“Yesterday, it seemed possible that Susan Rice had been unwittingly used by the Obama administration to misrepresent to the American people what really happened in Benghazi,” Inhofe said in a written statement released Tuesday evening. “After her meeting today on Capitol Hill with some of my colleagues, it is now clear that she willingly [misled] the American public five different times in the days after the attack.”
He also said that “there are more reasons to oppose a potential Rice nomination beyond the Benghazi issue,” citing her tenure at the United Nations and the United States’ inability to convince Russia and China to join them on U.N. initiatives on Iran and Syria.
On Monday, Inhofe told reporters he would not necessarily oppose Rice should Obama tap her as secretary of State. If Rice was simply repeating information she had been given by the administration or intelligence officials, “then she was thrown under the bus, and yeah, I’d feel different about it, if that’s the case,” he said.
McCain said the meeting with Rice on Tuesday raised questions about whether she “was prepared or informed sufficiently in order to give the American people a correct depiction of the events that took place.”
Graham added that “with a little bit of inquiry and curiosity, I think it would have been pretty clear” that the attack, which killed U.S. Ambassador J. Christopher Stevens and three other Americans, was part of a coordinated terrorist attack.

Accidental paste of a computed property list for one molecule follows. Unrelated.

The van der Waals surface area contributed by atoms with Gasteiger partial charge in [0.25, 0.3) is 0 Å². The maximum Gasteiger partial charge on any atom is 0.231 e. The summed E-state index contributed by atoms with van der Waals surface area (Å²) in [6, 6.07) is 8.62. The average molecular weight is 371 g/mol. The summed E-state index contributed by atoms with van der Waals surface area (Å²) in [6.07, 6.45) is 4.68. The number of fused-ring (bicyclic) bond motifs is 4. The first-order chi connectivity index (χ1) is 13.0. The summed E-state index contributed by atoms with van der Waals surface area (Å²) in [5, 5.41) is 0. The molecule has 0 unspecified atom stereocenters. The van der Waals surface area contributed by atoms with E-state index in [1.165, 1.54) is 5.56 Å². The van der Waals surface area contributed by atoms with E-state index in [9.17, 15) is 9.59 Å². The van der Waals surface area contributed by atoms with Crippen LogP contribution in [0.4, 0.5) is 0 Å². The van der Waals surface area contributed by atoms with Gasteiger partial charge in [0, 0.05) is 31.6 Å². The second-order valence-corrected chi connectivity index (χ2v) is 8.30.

The group, along with some other Republicans, say this suggests a cover-up by the Obama administration, which they contend did not want to acknowledge it had failed to repel a terrorist attack.
“The storyline that the best current information was that this was a spontaneous event, spurred by a video, was an unbelievable stretch,” Graham told reporters later in the day Tuesday. “And the difference between spontaneous and pre-planned was significant. The difference between a mob and an organized militia is significant. And the motivation — we’re mad about a video versus we’re mad about America being in the Mideast — is significant.”
He also suggested that there were political reasons that the intelligence community dropped a reference to possible connections the attackers had with terrorist group al-Qaida in the unclassified talking points on which Rice based her public comments.
“We’ve had two reasons given thus far,” said Graham. “One is that we didn’t want to tip al-Qaida off. Please. Please. I think they know we’re onto them. No. 2, that it was a tenuous connection. . . . The question is, is there is a third reason?”
Rice rebutted the Republicans’ charges in her statement, saying she and Morell stressed in the meeting “that neither I nor anyone else in the administration intended to mislead the American people at any stage in this process.”
Rice did manage to satisfy one senator who has often been allied with McCain and Graham on matters relating to Libya.
Sen. Joseph I. Lieberman, I-Conn., said that his meeting with Rice was productive and that she has answered all of his questions.
Senate Armed Services Chairman Carl Levin, D-Mich., also defended Rice on Tuesday.